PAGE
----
Foreword for City Life

by on February 21, 2017

in Products

Michael Morse has long been one of my favorite EMS authors. It was a true honor when he asked me to write the foreword to his book “City Life.”

Reprinted here with Morse’s permission:

What kind of paramedic do I want to be?

How do I want to treat patients?

How do I want my patients and their families to remember me?

How can I avoid the burnout, cynicism and hatred I see in other medics?

I found Michael Morse’s blog, Rescuing Providence, and first book, “Rescuing Providence,” soon after I became a paramedic. With each shift on the ambulance I was increasingly asking myself those questions.

I was working on-call and had a different partner on almost every shift. I had some great partners and some not so great partners. And we always had patients, many living on the very margins of society that either through their struggle with mental illness, addiction, incarceration or chronic illness brought out the best or the worst in us. An unnecessary sternal rub on a drunk, an arm drop test on a seizing patient and high-speed driving and sharp turns felt more like patient assault than treatment.

Back at the station too many conversations tumbled downward to hate-filled, racial rants about the citizens of our response area. Looking back I suppose I could (and probably should have) taken a stand and confronted those medics. Instead of joining the conversation or limply standing by I retreated into EMS books and blogs.

Authors and EMS providers Michael Morse, Peter Canning, Kelly Grayson, Thom Dick and Michael Perry taught me more than I had learned in medic school or from my preceptors. They were a much-needed counterbalance to what I was experiencing on duty.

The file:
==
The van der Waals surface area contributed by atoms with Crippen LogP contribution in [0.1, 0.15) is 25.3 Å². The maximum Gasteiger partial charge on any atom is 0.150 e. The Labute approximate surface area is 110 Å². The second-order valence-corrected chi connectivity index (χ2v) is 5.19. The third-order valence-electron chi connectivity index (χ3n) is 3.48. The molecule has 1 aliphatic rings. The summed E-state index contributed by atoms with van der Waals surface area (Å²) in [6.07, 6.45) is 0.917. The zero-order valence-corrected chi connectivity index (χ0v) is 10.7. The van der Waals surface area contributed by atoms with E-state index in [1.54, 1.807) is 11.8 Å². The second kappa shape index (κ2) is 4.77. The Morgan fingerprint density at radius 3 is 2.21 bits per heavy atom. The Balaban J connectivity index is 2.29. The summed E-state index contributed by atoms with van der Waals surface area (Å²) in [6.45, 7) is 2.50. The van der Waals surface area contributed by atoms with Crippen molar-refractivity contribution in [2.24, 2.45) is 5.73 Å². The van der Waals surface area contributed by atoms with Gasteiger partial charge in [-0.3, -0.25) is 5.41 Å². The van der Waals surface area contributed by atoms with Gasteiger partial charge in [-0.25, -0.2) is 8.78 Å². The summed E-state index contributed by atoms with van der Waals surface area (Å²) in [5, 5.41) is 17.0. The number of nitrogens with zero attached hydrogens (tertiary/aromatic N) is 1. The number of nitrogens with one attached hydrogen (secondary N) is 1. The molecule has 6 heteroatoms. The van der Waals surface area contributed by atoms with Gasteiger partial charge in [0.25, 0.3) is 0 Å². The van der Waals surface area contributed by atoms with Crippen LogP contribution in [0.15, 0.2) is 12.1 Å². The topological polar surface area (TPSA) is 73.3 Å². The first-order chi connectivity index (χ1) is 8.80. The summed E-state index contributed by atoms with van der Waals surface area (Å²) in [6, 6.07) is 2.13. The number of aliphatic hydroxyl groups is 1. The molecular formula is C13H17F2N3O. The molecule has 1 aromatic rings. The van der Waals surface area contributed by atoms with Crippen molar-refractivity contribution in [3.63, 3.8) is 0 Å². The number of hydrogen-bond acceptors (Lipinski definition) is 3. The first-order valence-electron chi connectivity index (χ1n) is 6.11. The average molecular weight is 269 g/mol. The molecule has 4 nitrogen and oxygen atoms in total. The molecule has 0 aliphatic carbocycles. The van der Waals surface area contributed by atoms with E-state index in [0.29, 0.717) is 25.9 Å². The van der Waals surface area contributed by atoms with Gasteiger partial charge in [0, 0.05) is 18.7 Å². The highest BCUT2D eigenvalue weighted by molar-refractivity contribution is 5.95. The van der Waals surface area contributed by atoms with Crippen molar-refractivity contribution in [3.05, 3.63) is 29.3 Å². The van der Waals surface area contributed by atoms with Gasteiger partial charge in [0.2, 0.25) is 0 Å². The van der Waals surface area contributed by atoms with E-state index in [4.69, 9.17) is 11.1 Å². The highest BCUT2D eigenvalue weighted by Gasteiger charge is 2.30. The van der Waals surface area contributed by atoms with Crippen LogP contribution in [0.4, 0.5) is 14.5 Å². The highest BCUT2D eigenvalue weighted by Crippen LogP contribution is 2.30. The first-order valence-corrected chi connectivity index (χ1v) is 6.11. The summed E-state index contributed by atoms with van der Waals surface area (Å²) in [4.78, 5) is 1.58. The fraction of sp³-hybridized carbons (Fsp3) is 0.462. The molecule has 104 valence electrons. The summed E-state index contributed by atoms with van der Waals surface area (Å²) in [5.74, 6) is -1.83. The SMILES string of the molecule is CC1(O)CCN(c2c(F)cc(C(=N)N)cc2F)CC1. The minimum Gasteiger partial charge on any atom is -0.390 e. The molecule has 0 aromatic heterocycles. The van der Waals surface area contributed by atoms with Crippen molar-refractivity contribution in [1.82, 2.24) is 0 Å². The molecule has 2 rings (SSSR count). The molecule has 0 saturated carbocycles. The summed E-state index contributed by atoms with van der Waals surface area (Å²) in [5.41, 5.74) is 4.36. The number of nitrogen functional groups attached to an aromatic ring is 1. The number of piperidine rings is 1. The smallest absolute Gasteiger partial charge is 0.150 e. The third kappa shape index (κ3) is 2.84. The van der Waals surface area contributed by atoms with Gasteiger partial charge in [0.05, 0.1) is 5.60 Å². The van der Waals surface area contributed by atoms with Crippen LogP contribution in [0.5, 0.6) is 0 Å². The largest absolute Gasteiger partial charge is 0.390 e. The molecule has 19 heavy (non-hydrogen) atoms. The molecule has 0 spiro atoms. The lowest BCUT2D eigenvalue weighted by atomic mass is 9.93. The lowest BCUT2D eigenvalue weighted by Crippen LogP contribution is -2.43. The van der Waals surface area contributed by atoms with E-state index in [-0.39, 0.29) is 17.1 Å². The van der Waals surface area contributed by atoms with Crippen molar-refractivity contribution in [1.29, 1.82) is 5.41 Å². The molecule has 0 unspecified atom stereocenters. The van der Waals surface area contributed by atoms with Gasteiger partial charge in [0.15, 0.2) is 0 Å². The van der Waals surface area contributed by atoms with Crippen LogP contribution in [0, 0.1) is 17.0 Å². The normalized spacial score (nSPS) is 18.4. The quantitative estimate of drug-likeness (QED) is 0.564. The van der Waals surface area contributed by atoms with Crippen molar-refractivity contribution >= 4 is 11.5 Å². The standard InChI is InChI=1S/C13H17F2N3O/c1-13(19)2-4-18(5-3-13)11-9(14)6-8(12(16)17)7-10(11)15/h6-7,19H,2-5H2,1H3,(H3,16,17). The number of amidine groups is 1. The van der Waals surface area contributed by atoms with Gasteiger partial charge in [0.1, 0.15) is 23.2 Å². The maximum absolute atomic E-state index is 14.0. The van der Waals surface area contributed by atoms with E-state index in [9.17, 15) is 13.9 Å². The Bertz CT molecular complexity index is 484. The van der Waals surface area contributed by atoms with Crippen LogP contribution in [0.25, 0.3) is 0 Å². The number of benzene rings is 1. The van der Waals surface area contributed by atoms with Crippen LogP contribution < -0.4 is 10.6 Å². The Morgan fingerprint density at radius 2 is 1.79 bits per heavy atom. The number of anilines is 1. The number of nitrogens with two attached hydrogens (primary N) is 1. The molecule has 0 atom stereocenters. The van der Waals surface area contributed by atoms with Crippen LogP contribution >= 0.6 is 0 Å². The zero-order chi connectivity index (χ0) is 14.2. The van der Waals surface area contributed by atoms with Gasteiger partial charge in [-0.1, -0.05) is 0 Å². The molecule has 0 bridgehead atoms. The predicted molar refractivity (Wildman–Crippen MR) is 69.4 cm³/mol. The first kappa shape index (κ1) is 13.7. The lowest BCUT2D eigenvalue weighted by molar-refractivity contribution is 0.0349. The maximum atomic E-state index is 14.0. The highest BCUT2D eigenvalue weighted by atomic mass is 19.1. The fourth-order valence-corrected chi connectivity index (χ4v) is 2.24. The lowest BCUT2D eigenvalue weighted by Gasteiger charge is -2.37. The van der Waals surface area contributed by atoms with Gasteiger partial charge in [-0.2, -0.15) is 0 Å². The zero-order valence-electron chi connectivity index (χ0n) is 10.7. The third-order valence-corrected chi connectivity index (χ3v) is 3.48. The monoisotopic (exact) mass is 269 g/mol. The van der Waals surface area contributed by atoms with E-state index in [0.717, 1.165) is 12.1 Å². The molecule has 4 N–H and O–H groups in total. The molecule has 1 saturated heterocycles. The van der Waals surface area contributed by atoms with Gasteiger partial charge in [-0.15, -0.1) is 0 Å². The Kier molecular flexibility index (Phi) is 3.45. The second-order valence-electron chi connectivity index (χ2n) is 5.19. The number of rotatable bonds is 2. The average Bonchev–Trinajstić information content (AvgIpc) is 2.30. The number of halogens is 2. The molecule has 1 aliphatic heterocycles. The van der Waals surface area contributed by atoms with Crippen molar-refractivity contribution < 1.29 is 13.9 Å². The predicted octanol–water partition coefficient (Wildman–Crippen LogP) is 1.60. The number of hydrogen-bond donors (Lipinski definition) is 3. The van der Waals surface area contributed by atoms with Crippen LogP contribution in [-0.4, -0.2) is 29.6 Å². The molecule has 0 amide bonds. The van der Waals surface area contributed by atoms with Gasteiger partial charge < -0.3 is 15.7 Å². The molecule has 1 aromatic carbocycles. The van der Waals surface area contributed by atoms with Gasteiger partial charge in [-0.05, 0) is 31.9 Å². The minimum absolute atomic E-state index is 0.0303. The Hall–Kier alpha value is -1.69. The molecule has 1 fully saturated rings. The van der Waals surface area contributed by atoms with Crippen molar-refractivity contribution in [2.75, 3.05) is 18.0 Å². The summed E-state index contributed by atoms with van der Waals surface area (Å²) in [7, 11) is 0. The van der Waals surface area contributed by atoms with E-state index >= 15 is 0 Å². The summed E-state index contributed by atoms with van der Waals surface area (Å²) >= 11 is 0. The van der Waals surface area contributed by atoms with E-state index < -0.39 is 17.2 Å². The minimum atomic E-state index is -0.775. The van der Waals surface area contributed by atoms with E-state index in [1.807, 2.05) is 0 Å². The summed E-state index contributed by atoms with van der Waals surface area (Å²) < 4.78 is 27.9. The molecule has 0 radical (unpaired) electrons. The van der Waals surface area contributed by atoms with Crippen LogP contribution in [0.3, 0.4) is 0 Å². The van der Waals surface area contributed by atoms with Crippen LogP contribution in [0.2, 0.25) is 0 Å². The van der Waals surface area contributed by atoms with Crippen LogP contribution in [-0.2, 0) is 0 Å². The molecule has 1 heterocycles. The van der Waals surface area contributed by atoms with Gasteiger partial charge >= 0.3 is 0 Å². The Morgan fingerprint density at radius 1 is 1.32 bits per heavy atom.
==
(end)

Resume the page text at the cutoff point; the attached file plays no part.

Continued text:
I learned that it is OK to always give the patient the benefit of the doubt, that the best treatment might be a warm blanket and that if I didn’t stand up for a patient no one would. I also learned that the choices we make to be a part of EMS have consequences for our loved ones. Did I really need the overtime shift, side job teaching, or second job at a different service?

Morse also showed me an outlet for the stress I was experiencing on the street. I needed an outlet that was safe for me, my wife and my young children. Like Morse I turned to writing, as well as exercise, to let go of the stress and not redirect it at my patients. As you read “City Life” – a collection of patient encounters – don’t mourn for Morse, look down at what he did or didn’t do for his patients, or even judge the patients.

Instead reflect on your own practice as a caregiver. What kind of paramedic, parent, spouse or friend do you want to be?

Greg Friese, MS, NRP
EMS1, editor-in-chief



Fire Truck Zamboni

by on February 20, 2017

in Operations

The Appleton ice arena Zamboni is skinned to look like a fire truck (or engine) and sponsored by Pierce Manufacturing. These are photos I took after my son’s team won two games against Appleton.

2017-02-19 14.50.01

2017-02-19 14.50.24

My web search for an “Ambulance Zamboni” or a “Zamboni Ambulance” only returned this result. A Zamboni with a Patriot Ambulance skin.

Patriot Ambulance Zamboni 004 Photo from Lund Collision

My search for “Police Car Zamboni” and “Police Zamboni” came up empty.